Survivor Story: Rosa Kokh

Rosa receives homecare from Association D’Aide aux Israelites Ages et Malades (ADIAM) Solidarite, a Paris-based Jewish social welfare agency, supported by Claims Conference allocations

Rosa receives homecare from Association D’Aide aux Israelites Ages et Malades (ADIAM) Solidarite, a Paris-based Jewish social welfare agency, supported by Claims Conference allocations

As a young mother, Rosa Kokh of Paris was hidden by Righteous Gentiles in the Free Zone of France with her husband and child. Now, with the homecare help she receives from ADIAM Solidarite, through a grant by the Claims Conference, 100-year-old Rosa can stay independent and safe in her own apartment.

Rosa, born in 1913, was one of four children in a Parisian family. In 1941, after the German invasion of France, her father was arrested by the French police; Rosa altered his identity card to forge one for her husband, an illegal Russian immigrant. Rosa, her husband and their young son fled to the unoccupied Vichy zone in the southern part of the country. Rosa’s husband, a university professor, also had an extra worry: Those who were not citizens were also in danger of being arrested. The family fled to Bordeaux, and then to Pau, in the extreme southwestern region of France.

But when the Germans occupied the Free Zone in 1942, Rosa’s husband Benjamin was arrested and confined to a special apartment building for Jews. “My husband understood that if he was sent to some sort of residence something was going to happen,” Rosa said. “He escaped and from there we went to Grenoble, because the Germans would be searching for him,” she said. At the same time, her father was deported to Auschwitz, and she never saw him again.

Grenoble offered the family safe haven during the years of Italian occupation in 1942 and 1943, when many Jews came to the region. But when the Germans captured the city in September 1943, life for Jews changed for the worse. “When the Italians went away and there were just the Germans, we had to hide,” Rosa says. “In Grenoble there are mountains and so it is easier to hide.” The family first worked for farmers, and then in 1943 found shelter with Madame Martin, a widow, and her four children, in a small village nearby. It was very dangerous; the Nazis would burn homes of those hiding Jews. Rosa used a false identity and was known as Madame Suzanne Hiver. She would go only to shops owned by supporters of the French Resistance who knew she was Jewish and wouldn’t report her to the Germans patrolling the village. But collaborators in the village threatened to burn down the Martin home. The family stayed with the Martins until liberation in August 1944.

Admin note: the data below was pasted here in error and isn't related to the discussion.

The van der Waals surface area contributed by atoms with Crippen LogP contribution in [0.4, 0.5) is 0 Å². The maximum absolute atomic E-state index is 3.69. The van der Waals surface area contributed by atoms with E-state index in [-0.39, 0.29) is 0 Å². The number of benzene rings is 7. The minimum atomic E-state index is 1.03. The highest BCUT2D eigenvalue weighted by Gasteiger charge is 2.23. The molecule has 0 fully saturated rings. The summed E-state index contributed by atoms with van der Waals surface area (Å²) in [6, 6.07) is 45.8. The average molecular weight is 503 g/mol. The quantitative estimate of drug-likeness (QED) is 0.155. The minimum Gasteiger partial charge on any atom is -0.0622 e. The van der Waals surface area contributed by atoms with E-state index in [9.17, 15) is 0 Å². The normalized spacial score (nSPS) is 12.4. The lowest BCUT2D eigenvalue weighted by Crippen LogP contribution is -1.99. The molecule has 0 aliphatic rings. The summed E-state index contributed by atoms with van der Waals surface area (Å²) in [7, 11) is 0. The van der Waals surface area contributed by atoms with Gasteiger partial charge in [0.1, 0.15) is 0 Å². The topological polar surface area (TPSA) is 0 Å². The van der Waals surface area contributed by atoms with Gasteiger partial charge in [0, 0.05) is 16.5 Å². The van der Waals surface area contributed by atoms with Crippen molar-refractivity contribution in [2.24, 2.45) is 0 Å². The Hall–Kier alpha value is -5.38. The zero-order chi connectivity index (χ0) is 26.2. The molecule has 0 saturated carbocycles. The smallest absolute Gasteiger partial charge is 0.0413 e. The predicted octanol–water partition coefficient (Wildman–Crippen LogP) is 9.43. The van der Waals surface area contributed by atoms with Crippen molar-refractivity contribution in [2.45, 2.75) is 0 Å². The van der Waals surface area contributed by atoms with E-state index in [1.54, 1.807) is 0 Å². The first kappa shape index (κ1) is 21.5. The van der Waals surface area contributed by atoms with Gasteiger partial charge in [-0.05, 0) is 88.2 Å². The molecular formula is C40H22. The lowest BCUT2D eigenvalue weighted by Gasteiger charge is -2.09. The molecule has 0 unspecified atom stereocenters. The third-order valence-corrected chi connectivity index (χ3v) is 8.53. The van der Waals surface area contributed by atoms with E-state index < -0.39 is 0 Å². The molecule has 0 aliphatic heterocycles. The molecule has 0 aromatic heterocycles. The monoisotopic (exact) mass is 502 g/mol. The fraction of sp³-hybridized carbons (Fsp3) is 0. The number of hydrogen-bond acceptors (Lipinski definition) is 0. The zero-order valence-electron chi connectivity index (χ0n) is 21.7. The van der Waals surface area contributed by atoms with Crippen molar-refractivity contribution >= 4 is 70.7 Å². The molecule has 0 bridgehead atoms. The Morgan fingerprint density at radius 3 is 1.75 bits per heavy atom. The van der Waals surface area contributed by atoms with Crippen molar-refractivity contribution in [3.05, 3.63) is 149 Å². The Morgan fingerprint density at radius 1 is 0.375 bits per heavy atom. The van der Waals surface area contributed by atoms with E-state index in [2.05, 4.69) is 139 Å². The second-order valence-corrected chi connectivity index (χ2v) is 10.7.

Many years after the war, Rosa testified at Yad Vashem on behalf of Madame Martin and a daughter. They were recognized as Righteous Gentiles in 1996, Rosa proudly says.

After the war, Rosa and her family returned to Paris, settling in an apartment where Rosa still lives today. Her husband Benjamin died in 1989. The young son Rosa hid is now a 75-year-old psychiatrist and visits his mother frequently. Her second son, born after the war, passed away in 2004.

Today, Rosa is visually impaired; her left eye is paralyzed and she can’t read any more. She also has a weak knee after falling off a curb several years ago.

She receives homecare from Association D’Aide aux Israelites Ages et Malades (ADIAM) Solidarite, a Paris-based Jewish social welfare agency, supported by Claims Conference allocations. Twice a week a homecare aide comes to help Rosa walk outside and go food shopping. “I usually put my clothes on myself, and then we go downstairs and do food shopping in the neighborhood,” Rosa says. “I’m happy there’s someone here; in case I fall, then there is someone to help me,” she says.

She is also grateful for the handyman sent by ADIAM Solidarite, who installed a special seat in her bathtub so it’s easier for her to get in and out.

But despite her advanced age, Rosa remains independent. She even cooks her own meals, she proudly says. “I don’t ask anything from anybody, I like to do it myself,” she says. “There are people who need help more than me.” Rosa also receives a pension from the Article 2 Fund.

Rosa said she is glad the Claims Conference is checking up on her. “I was very happy to hear you were coming to visit me, and I am very happy I am getting money from the German government, that is the least they could do,” she said recently. “You really take good care of me.”